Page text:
REVIEW: ‘About a Boy’ captures the uncomfortable, inevitable joy of family

Promotional artwork for ‘About a Boy’ courtesy of Universal Pictures.

Father and son. A heartwarming relationship that resonates throughout the entertainment industry in a variety of films such as the beloved How to Train Your Dragon trilogy to acclaimed Big Fish by famous director Tim Burton. Tropes such as these remind viewers of the importance of family, and how one can find a sense of belonging in places where it’s least expected. Directors Paul and Chris Weitz perfectly encapsulates this timeless relationship in an unconventional way at its core through the underrated film About a Boy (2002), reminding us this Easter weekend to keep our family — blood or not — close to our hearts. 

About a Boy is a film surrounding the lives of two main characters. The first, a metrosexual man named Will (Hugh Grant) who is keen on dating women 24/7. The second, a 12-year-old boy named Marcus (Nicholas Hoult) who is having his own problems at home and school. Their unlikely paths cross when Will meets Marcus for the first time after landing a date with a single mother. What the pair don’t know is that their journey through life would help them both in ways they never could have imagined.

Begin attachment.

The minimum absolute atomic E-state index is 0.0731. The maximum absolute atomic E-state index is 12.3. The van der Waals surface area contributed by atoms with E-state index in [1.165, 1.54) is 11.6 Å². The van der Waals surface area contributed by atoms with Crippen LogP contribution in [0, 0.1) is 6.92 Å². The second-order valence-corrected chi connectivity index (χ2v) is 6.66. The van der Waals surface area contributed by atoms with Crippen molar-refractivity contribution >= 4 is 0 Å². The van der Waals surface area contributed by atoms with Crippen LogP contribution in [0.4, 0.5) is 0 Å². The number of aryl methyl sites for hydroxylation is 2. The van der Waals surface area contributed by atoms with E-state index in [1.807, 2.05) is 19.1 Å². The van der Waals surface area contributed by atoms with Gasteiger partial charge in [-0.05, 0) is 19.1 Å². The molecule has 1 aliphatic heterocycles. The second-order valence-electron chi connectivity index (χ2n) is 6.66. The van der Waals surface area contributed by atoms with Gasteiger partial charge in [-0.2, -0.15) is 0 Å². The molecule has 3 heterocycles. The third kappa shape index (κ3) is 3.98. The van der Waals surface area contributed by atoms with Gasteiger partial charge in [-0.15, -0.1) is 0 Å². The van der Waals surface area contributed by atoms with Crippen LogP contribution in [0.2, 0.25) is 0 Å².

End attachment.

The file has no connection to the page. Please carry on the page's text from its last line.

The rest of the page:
The story of About a Boy is one that is beautifully written from start to finish. Will’s sole purpose in life is to have fun, going on dates with numerous women just to have sex with them. He has nothing holding him back, caring little about the consequences of his actions. Until he meets Marcus that is. The ordinary 12-year-old boy drops into Will’s life after a chance encounter and has decided to stick by his side ever since. Marcus himself faces his own problems on the daily, from school bullies to a depressed single mother trying her hardest to provide somewhat of a normal life. His dependence on Will tugs at the viewer’s heartstrings as he looks to him for guidance, while Will does his best to “parent” Marcus even though he himself has no experience whatsoever as a father. Both of their lives are turned upside down in the presence of the other, the tension between them eventually fizzling down into a rewarding relationship flawlessly executing the vision of a Weitz family.